Pain involving the facial and oral regions which may be of dental or non-dental origin. Pain from the dento-alveolar complex may be pulpal, dentinal, or periodontal in origin or may also arise from thermal sensitivity, cracked tooth syndrome, or maxillary sinusitis. Orofacial pain may arise from the musculo-ligamentous or soft tissues such as idiopathic orofacial pain, temperomandibular dysfunction, salivary gland disease, oral lesions, candidiasis, or malignancy. Orofacial pain of neurological or vascular origin may be associated with burning mouth syndrome, trigeminal neuralgia, cluster headache, post-herpetic neuralgia, cranial arteritis, or glossopharyngeal neuralgia. See also facial pain.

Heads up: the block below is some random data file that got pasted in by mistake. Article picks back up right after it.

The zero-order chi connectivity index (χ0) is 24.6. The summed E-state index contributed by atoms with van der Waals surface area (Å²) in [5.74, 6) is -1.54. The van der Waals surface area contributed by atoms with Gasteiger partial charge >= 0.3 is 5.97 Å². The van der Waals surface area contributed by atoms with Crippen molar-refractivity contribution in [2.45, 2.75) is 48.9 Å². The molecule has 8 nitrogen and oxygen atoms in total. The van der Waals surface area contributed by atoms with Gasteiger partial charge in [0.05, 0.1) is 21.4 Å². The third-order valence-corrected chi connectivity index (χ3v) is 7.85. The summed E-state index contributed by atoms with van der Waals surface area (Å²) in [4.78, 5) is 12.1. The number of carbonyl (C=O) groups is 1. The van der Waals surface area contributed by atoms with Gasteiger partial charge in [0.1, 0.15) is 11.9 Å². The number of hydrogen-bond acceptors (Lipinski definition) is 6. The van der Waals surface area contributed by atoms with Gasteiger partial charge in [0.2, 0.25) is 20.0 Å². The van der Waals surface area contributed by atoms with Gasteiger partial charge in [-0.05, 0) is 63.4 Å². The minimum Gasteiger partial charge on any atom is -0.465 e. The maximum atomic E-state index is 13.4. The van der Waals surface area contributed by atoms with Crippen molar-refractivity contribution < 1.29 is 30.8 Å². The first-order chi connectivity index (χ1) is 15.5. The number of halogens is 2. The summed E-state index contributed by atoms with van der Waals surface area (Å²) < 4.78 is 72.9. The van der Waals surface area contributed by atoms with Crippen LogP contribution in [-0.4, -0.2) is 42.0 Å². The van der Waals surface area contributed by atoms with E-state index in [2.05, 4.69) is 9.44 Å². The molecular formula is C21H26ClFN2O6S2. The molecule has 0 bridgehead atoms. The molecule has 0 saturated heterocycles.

Zakrzawska J. M. Diagnosis and management of non-dental orofacial pain. Dent Update 2007;34:134–9.